Gripping and hard to put down! 🤯📖
February 1, 2020
Thomas & Mercer
Blurb: Years ago, Beth Lathrop and her sister Kate suffered what they thought would be the worst tragedy of their lives the night both the famous painting Moonlight and their mother were taken. The detective assigned to the case, Conor Reid, swore to protect the sisters from then on.
Beth moved on, throwing herself fully into the art world, running the family gallery, and raising a beautiful daughter with her husband Pete. Kate, instead, retreated into herself and took to the skies as a pilot, always on the run. When Beth is found strangled in her home, and Moonlight goes missing again, Detective Reid can’t help but feel a sense of déjà vu.
Reid immediately suspects Beth’s husband, whose affair is a poorly kept secret. He has an airtight alibi—but he also has a motive, and the evidence seems to point to him. Kate and Reid, along with the sisters’ closest childhood friends, struggle to make sense of Beth’s death, but they only find more questions: Who else would have wanted Beth dead? What’s the significance of Moonlight?
Twenty years ago, Reid vowed to protect Beth and Kate—and he’s failed. Now solving the case is turning into an obsession . . .
A few years back if you had asked me for a list of my favorite authors Luanne Rice would have been in the top ten, hands down. When I went on vacation, I always made sure to pack her newest book so that I could savor it, which, of course, usually meant reading it in one single day on the beach. Somehow, she’s written many novels in the past few years which have gotten away from me. One of the odd quirks of being a book blogger, I’ve realized, is that sometimes you lose track of your favorites upon discovery of new writers.
I was thrilled when the publisher provided me with an ARC of Last Day at the end of last week and also thrilled to discover that Luanne Rice is still on my favorite writer list.
Last Day is like and unlike a typical Rice novel. At its heart are women as there always are. Sisters by blood, sisters by fate. Daughters. Mothers. Grandmothers. Perhaps not all of them are embodied in the novel, but their spirits linger.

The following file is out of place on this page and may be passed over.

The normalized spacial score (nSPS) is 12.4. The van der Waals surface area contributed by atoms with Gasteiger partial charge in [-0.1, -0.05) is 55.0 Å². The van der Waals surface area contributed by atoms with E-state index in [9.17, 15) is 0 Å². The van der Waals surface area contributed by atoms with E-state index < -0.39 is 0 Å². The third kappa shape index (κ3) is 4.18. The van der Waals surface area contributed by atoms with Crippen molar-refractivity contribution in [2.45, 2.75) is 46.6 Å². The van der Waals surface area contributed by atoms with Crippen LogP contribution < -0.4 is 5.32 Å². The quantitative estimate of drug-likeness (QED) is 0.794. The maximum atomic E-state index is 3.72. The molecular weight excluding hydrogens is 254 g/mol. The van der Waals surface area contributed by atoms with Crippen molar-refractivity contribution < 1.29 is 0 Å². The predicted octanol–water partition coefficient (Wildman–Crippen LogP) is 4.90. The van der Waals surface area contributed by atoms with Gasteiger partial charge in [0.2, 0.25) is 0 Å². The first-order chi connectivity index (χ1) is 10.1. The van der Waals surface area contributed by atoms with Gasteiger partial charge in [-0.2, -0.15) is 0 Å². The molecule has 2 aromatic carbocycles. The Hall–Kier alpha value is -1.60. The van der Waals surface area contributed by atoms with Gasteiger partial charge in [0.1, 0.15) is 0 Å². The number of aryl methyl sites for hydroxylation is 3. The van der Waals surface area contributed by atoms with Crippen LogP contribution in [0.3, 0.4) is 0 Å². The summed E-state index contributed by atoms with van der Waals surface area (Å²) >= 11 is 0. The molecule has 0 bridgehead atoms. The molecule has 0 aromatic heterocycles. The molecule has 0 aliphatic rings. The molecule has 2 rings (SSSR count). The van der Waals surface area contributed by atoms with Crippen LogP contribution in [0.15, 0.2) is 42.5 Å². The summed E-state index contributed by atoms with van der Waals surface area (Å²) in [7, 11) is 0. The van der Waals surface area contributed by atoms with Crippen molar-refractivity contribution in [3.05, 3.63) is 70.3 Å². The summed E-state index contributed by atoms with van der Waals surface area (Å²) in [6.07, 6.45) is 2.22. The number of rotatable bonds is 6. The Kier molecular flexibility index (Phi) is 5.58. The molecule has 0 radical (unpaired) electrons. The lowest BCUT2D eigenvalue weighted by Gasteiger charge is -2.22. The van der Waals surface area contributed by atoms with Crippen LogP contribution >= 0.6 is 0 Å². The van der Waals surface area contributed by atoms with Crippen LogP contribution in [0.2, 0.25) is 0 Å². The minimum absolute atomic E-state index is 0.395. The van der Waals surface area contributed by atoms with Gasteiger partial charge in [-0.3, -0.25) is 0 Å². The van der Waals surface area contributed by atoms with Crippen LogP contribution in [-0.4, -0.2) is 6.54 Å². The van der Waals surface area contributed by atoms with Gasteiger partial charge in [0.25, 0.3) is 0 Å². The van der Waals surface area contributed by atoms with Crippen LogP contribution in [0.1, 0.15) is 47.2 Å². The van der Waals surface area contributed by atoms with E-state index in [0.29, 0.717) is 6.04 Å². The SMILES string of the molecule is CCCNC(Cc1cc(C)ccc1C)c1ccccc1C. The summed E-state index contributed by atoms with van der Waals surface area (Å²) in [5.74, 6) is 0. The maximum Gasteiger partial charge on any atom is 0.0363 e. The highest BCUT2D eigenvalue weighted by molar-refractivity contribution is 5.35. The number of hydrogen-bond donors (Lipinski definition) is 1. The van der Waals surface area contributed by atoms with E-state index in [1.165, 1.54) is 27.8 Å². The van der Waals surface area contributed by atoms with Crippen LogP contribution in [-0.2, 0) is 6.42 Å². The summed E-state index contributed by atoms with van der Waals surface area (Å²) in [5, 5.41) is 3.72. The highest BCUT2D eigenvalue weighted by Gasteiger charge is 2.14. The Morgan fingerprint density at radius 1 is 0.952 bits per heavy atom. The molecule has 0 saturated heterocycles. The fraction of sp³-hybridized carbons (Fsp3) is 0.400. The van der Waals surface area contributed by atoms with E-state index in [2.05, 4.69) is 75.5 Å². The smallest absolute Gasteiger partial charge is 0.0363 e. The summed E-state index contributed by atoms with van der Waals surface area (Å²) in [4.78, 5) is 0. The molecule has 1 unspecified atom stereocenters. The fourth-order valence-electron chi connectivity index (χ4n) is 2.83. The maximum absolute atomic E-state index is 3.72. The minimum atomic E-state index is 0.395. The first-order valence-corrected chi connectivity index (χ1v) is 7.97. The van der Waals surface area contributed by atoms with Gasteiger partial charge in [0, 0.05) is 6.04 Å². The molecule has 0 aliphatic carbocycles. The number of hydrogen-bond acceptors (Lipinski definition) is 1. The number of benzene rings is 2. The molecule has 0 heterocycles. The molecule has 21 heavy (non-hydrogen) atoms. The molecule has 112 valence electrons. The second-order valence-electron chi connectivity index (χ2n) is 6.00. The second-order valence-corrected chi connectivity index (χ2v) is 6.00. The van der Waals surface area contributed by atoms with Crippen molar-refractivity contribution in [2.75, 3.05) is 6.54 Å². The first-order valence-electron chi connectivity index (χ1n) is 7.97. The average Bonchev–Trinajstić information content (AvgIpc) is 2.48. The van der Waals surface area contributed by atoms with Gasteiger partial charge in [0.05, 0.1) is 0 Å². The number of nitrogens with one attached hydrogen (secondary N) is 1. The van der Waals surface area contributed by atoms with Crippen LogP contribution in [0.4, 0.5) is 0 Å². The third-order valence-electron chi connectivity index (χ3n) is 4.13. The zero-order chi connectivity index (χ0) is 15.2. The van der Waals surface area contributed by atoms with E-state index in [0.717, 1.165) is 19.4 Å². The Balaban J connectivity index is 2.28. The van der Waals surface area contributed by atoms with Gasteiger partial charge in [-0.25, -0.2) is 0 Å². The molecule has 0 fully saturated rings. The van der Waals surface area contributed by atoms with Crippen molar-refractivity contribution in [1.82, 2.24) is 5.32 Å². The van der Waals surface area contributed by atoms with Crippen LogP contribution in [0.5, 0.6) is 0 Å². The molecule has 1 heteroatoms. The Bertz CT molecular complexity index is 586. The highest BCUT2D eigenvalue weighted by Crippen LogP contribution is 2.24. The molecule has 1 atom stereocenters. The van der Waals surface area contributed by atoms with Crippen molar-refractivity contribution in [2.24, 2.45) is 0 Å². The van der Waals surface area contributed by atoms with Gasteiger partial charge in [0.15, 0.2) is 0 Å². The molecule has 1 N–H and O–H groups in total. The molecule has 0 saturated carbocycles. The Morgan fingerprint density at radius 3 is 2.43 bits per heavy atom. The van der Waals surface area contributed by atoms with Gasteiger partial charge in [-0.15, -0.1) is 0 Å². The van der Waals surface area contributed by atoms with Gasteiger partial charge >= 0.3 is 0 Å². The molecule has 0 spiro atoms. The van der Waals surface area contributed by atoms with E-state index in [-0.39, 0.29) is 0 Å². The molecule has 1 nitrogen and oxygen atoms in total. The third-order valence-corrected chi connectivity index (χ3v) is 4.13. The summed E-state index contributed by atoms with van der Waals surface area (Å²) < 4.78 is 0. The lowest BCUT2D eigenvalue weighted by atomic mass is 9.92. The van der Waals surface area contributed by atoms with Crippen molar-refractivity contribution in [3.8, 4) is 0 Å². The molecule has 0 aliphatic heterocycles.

The novel opens with Kate finding her sister, Beth, dead, murdered. The murder scene is unflinchingly described, which may have surprised me and told me that I was not reading a typical Rice novel.
This is a mystery told from multiple points-of-view, one from the dead woman herself, adding a touch of mystical to the proceedings. As with all good mysteries, the reader is kept guessing, certain that it must be the sleazy, arrogant husband but then realizing that the clues may point in a decidedly different direction leading one to think that it might be someone totally unexpected.
Despite the fact that this is a mystery, it’s also a character-driven novel. We enter the lives of multiple characters. Discover their passion. Their lack of. We discover their foibles, their loyalties, their relationships, the relationships that are secrets . . . and the secrets.
Secrets come up time and time again. Everyone keeps secrets. Even when you think you know someone very well, when you’ve claimed that you will share everything and that there will be no secrets, there are secrets.
Which leads to the ultimate question: how well do we ever really know anyone? What buttons do we push to change their behavior in such a way that they are totally unrecognizable? That they might do us harm?
So many twists and turns. So much to think about. A very good book.
I received an ARC in exchange for an honest review.
5 out of 5 butterflies